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I attended a software-related conference recently; I’m not going to say which one as this is about something I observed at the conference, not about the conference itself. Being a software conference, the conference organizers did a lot of the expected digital stuff: registration, reminder emails and conference check-in. Up to the end of the registration process, everything I did with respect to the conference was handled electronically. The first time I went analog was after I picked up my geek badge (conference credentials) from the printer and went over to a human who handed me my badge holder, backpack and requisite stack of sponsor advertisements.

I dutifully loaded the conference app and proceeded to manage my interaction with the event (session schedule, location of special events and so on) through the app. When attending conference keynotes and sessions of interest, I carried my smartphone and tablet, nothing more, and that’s when it got interesting.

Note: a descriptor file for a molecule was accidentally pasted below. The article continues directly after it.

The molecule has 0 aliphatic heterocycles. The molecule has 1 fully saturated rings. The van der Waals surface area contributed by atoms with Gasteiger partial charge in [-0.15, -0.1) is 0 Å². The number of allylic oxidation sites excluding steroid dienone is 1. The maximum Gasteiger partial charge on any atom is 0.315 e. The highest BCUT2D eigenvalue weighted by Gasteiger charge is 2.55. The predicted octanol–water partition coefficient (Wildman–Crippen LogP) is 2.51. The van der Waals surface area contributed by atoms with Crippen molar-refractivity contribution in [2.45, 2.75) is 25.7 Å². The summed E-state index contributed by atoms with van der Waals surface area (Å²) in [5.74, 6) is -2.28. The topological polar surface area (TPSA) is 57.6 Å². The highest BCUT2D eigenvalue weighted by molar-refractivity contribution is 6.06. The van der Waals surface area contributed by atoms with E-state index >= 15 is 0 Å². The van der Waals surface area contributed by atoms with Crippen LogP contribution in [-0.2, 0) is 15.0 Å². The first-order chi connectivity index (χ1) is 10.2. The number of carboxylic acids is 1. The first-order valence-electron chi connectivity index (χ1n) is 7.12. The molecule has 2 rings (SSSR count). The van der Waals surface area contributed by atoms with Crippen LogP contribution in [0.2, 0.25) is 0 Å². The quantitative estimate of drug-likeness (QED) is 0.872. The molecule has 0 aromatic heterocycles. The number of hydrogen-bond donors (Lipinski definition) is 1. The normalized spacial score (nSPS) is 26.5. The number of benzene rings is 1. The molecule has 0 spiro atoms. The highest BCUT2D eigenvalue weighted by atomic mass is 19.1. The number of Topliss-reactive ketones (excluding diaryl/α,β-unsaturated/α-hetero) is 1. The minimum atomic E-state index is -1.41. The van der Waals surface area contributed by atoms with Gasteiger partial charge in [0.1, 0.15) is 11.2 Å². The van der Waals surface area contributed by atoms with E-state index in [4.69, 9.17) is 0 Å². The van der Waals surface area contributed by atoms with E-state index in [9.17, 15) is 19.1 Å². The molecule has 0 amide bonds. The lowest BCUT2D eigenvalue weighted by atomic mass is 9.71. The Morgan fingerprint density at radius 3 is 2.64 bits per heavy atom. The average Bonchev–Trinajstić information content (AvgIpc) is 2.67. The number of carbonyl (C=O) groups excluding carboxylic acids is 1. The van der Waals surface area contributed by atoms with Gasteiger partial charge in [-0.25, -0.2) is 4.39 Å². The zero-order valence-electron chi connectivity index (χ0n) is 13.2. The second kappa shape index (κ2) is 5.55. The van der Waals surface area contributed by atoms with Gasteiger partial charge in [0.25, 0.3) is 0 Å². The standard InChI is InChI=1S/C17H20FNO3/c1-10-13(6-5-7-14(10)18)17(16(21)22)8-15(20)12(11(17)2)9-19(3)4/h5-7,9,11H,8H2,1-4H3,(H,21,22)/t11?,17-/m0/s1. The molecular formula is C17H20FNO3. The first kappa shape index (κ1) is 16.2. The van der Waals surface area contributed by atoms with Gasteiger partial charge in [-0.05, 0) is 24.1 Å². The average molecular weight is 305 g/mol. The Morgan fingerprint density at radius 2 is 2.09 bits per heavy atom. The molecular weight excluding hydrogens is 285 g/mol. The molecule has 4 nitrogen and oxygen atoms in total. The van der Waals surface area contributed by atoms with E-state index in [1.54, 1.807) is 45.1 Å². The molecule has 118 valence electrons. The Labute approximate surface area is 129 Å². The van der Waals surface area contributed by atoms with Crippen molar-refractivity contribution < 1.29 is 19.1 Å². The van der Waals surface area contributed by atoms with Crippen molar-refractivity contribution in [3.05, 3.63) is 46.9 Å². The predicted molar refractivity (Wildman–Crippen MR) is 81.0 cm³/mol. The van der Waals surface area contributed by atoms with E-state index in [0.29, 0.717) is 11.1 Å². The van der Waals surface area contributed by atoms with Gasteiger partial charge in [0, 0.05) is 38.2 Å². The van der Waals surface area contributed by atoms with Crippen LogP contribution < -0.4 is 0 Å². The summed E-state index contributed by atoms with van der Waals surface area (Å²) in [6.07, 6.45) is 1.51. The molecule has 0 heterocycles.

One of the things the conference gave me during registration was a pen. I’m a digital guy; I didn’t have any reason to use a pen, so I dropped it on the desk in my hotel room and carried on. As I approached any conference session, the gatekeeper outside the session would try to hand me an evaluation form. Yes, a paper evaluation form. This is what started me thinking about what happens when you only do digital half-way.

Being digital is like jumping out of an airplane: Once you’re out that door, there’s no getting back in the plane.

In this case, the conference had an app, so I expected to do session evaluations in the app. At each session, I politely informed the gatekeeper that I didn’t have a pen, so I couldn’t do the evaluation. They got to know me and eventually started letting me know they’d have a pen for me the next time, but never seemed to come up with one.

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via Forrester Blogs John M. Wargo

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